Gandhi's 1926 Call for Boycott of Newspapers Spreading Hatred Resonates With INDIA's Decision

“India would lose nothing if 90 per cent of the papers were to cease today,” Gandhi had said then.

The Opposition-party alliance, INDIA, has decided not to participate in discussions hosted by 14 TV anchors on the grounds that they conduct hate-filled news programmes and spew venom and contempt causing communal discord, fostering bitterness among people on the basis of faith and dividing the nation and society along religious lines. The alliance partners have governments in 11 states.

In a statement, the alliance partners announced that they would not send their spokespersons, panelists and representatives to participate in programmes featuring Aman Chopra, Amish Devgan and Anand Narasimhan of News 18; Chitra Tripathi and Sudhir Chaudhary of Aaj Tak; Gaurav Sawant and Shiv Aroor of India Today; Prachi Parashar of India TV; Arnab Goswami of Republic Bharat; Rubika Liyaquat of Bharat 24; Navika Kumar and Sushant Sinha of Times Now Navbharat; Aditi Tyagi of Bharat Express; and Ashok Shrivastav of DD News.

The BJP sharply reacted to the decision and accused the partners of gagging the media with a mindset reminiscent of the emergency era. It also accused them of targeting the anchors by disclosing their names, thus making them vulnerable to physical attacks from those who might be actuated by the attitude of the alliance partners.

NBDA’s odd response

The News Broadcasters and Digital Association (NBDA) in a statement described the alliance’s decision as “a dangerous precedent” and went on to observe that “The ban on representatives of the opposition alliance from participating in TV news shows anchored by some of India’s top TV news personalities goes against the ethos of democracy.” The usage of the word “ban” in its statement is contrary to the decision of the alliance partners not to send their representatives to participate in the programmes anchored by those 14 anchors.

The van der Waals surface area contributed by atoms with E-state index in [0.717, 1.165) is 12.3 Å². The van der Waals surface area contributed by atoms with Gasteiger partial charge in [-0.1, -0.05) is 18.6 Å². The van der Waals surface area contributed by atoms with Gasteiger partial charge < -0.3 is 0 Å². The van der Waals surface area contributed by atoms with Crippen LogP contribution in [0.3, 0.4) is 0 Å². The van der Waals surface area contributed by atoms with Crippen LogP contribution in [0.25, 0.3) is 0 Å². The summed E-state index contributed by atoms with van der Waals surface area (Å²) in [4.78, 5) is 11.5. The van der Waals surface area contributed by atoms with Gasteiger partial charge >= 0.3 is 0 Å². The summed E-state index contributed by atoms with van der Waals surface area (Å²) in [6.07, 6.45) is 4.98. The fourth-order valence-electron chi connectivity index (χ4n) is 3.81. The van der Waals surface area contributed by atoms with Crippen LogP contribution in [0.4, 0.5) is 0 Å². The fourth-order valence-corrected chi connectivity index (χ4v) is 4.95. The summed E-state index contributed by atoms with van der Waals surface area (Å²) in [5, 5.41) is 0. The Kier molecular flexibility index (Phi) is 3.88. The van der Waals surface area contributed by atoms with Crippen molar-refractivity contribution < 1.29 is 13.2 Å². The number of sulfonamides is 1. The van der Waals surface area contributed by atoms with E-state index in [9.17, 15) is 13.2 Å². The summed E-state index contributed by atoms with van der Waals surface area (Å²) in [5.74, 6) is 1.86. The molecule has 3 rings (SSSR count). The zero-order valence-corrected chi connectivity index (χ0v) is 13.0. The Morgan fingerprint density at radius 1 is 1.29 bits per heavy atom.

The NBDA also very strangely hailed those anchors as “India’s top TV news personalities”, without in any way explaining the reasons for doing so. In its statement, the NBDA remarked that the decision of the alliance partners “betokens intolerance and imperils press freedom” and “…betrays callous disregard for democracy’s most fundamental tenet – the inalienable right to openly express ideas and opinions”. It also charged them of taking “the nation back to the Emergency era, when the press was gagged, and independent opinions and voices were crushed”.

Watch: Boycott of ‘Godi’ Anchors Raises Moral Concerns, INDIA Alliance Needs a More Subtle Approach: N Ram

BJP’s record of boycotting TV channels

This is not the first time that political parties have decided not to send their representatives to certain TV channels. There have been earlier examples of the BJP boycotting NDTV prior to Gautam Adani taking over the TV channel. Celebrated media personality N. Ram in an interaction with Karan Thapar said that the BJP has been consistently boycotting all TV channels of Tamil Nadu. It is worth noting that BJP’s decision to boycott is not based on any formal announcement. However, it is instructive that nobody has commented against the BJP for doing so in the manner in which the NBDA has come down on INDIA’s decision.

Gandhi appealed for boycotting newspapers spreading hate